Zechariah had predicted a day when the inhabitants of Jerusalem would look on the one they had pierced and mourn for him (12:10). Their sensibilities would stir them from their spiritual stupor. They would come to their senses, realizing what they had done in crucifying the promised Messiah. The grief of guilt would replace the bliss of ignorance.
In the book of Revelation, the reach of this realization extends to all people. “Look! He is coming with the clouds; every eye will see him, even those who pierced him.” The most resistant heart and the most rebellious spirit will break.
Yet amidst the feelings of grief and mourning shared by the people of John’s world and ours, this greeting from John to the seven churches (and to us) comes: “Grace to you and peace from him who is and who was and who is to come.” Though we suffer from the guilt of our sin, God brings peace. The greeting comes also from “him who loves us and freed us from our sins by his blood.” This same Jesus Christ has made us, even in our sin, “to be a kingdom, priests serving his God and Father.”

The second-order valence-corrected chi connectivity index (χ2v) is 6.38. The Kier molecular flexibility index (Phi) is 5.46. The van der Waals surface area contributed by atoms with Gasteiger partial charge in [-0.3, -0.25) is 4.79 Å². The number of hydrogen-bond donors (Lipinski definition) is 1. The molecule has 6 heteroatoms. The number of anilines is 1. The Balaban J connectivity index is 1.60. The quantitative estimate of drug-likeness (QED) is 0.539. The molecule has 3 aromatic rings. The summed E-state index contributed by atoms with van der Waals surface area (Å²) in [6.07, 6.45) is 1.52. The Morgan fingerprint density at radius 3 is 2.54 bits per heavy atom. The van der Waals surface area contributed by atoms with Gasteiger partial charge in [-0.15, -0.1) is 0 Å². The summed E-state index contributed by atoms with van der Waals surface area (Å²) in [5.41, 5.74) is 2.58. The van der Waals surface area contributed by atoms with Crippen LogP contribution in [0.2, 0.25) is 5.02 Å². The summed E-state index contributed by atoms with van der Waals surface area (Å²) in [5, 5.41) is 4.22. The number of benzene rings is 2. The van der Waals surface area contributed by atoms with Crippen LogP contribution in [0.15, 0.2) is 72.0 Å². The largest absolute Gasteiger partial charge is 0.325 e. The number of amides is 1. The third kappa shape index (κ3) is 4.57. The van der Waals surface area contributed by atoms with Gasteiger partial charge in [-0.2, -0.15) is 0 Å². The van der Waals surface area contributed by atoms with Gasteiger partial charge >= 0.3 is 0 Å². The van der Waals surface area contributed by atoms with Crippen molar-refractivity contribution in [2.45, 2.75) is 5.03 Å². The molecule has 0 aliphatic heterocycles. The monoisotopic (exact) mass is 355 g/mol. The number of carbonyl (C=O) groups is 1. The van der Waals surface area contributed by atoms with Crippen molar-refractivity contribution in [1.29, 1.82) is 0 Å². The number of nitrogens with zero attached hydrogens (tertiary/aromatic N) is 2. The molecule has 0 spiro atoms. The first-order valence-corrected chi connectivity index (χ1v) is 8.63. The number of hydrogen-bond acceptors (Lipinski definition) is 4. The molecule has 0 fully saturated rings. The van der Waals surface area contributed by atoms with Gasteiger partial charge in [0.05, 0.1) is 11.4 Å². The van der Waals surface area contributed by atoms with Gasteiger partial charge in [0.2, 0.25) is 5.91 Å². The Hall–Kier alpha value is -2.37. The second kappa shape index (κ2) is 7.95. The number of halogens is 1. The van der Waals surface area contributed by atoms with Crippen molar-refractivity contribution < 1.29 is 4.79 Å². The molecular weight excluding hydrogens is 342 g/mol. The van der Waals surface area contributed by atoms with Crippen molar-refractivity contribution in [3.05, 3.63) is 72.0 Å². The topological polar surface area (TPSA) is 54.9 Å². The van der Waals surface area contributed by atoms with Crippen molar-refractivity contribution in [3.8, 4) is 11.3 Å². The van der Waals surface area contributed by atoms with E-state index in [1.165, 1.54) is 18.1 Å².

Paul wrote to the Philippian church, “At the name of Jesus every knee should bend . . . and every tongue should confess that Jesus Christ is Lord, to the glory of God the Father” (Phil. 2:10-11). Surely the choice to repent of our waywardness and disobedience is ours. Will we continue to search aimlessly for some kind of life that holds purpose for us? Will we still be searching when the One “who is to come” returns?
Our search will be over when we bow before God and allow God, the Alpha and Omega, to be the beginning and the end of each of our days.
Lord, I bow to you today in submission, anticipating a day when every knee will bow. Amen.